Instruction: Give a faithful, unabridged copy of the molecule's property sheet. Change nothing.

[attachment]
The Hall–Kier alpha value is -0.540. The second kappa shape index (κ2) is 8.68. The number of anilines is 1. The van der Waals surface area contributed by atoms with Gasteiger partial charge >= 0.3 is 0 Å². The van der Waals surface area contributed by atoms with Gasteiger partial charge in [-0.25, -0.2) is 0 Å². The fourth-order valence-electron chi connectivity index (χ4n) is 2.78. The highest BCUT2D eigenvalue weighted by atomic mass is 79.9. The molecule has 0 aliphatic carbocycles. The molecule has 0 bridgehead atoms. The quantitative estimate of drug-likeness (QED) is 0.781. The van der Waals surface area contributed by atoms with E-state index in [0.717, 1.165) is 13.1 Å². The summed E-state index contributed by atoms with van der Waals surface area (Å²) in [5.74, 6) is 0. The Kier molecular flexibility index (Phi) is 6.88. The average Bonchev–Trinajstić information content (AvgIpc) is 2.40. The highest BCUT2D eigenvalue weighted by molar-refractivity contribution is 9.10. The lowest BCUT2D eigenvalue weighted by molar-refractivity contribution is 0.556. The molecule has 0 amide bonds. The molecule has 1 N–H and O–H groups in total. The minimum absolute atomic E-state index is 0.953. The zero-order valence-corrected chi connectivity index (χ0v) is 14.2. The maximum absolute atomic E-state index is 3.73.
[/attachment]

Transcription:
The Hall–Kier alpha value is -0.540. The second kappa shape index (κ2) is 8.68. The number of anilines is 1. The van der Waals surface area contributed by atoms with Gasteiger partial charge >= 0.3 is 0 Å². The van der Waals surface area contributed by atoms with Gasteiger partial charge in [-0.25, -0.2) is 0 Å². The fourth-order valence-electron chi connectivity index (χ4n) is 2.78. The highest BCUT2D eigenvalue weighted by atomic mass is 79.9. The molecule has 0 aliphatic carbocycles. The molecule has 0 bridgehead atoms. The quantitative estimate of drug-likeness (QED) is 0.781. The van der Waals surface area contributed by atoms with E-state index in [0.717, 1.165) is 13.1 Å². The summed E-state index contributed by atoms with van der Waals surface area (Å²) in [5.74, 6) is 0. The Kier molecular flexibility index (Phi) is 6.88. The average Bonchev–Trinajstić information content (AvgIpc) is 2.40. The highest BCUT2D eigenvalue weighted by molar-refractivity contribution is 9.10. The lowest BCUT2D eigenvalue weighted by molar-refractivity contribution is 0.556. The molecule has 0 amide bonds. The molecule has 1 N–H and O–H groups in total. The minimum absolute atomic E-state index is 0.953. The zero-order valence-corrected chi connectivity index (χ0v) is 14.2. The maximum absolute atomic E-state index is 3.73.